capsule review


Watson, the new Web-searching program from Karelia, complements Sherlock and Web search engines by providing specialized tools for specialized searches. Watson's slick, uncomplicated interface makes finding specific, detailed information much easier, and that will save you significant searching time.

A Cocoa application (for OS X only), Watson 1.1 includes tools for finding eBay items, airline arrival times, phone numbers, television listings, package-tracking information, and recipes.

Watson remembers your preferences for each search tool, so you don't have to redo searches every time you use a tool. Once you enter your zip code and how far you're willing to travel, the Movies tool displays local theater listings, including movie titles, show times, movie posters and summaries, and even QuickTime movie trailers. Or you can reverse the search by choosing a particular movie from a list, and Watson will tell you where in your area that film is showing.

Using Watson is easy. When you use it to search for information, Watson queries one or more Web sites. In effect, Watson doesn't do anything you couldn't do on your own; the program just does it a lot faster than you could, and then consolidates and presents search results in an efficient and easily understandable form.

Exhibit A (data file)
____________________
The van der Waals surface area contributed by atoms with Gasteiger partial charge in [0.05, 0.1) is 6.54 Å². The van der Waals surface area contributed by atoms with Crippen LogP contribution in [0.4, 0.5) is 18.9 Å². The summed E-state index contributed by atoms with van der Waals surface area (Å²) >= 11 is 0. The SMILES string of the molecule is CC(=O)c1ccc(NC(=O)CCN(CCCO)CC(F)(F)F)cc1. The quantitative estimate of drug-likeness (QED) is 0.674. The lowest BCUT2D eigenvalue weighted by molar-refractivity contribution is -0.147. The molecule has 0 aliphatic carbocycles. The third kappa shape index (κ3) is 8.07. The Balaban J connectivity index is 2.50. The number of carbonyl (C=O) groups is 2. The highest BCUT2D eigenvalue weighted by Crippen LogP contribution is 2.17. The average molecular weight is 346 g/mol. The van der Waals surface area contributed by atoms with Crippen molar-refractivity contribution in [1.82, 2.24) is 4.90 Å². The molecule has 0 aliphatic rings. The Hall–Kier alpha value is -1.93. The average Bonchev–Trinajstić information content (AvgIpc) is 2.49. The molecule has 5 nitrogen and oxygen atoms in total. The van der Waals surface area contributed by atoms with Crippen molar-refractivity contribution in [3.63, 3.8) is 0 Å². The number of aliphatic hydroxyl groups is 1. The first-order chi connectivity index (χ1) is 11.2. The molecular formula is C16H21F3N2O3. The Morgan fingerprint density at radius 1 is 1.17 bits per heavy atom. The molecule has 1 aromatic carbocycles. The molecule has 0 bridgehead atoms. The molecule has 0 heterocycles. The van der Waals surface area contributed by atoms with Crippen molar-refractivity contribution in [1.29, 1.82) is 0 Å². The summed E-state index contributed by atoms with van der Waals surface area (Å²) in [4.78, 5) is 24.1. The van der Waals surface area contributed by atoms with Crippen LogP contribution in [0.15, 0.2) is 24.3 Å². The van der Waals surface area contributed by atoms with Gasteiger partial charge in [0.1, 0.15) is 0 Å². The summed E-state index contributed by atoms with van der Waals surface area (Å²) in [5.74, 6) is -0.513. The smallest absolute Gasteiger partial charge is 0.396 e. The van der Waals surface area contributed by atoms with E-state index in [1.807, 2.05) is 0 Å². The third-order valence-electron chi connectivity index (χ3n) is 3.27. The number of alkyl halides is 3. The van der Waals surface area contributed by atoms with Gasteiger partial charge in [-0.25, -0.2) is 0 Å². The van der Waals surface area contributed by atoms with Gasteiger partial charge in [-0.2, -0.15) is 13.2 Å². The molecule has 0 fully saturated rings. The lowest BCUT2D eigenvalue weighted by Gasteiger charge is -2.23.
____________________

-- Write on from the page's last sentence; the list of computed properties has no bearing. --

For example, you can use the TV Listings tool to retrieve the program grid for local broadcast, cable, or satellite TV, at times you select, as far as two weeks in the future. Watson also displays program descriptions and, better yet, lists alternative times and channels for programs. Getting the same information from (which is the source of Watson's TV listings) takes quite a bit longer and requires opening multiple browser windows.

Improvements to Come

Watson does have some minor drawbacks. One of them is a relatively limited selection of search tools, but this will most likely be resolved in time. Karelia offers a developer's kit so Cocoa programmers can create their own Watson search tools; the company is also developing additional search tools, including dictionary information, local weather reports, and access to street maps.

Some of these tools would be more useful if you were able to drill down a bit deeper into your retrieved data or if you could manipulate data; for example, finding eBay auction listings is easy with Watson, but you can't sort those listings by bid price.

Macworld's Buying Advice

The ability to find information in a flash is the key to effective Web searching. Watson 1.1 provides this and more, using an eye-pleasing interface. Even though its tools are somewhat limited, it will make a valuable addition to your searching toolbox.--tom negrino

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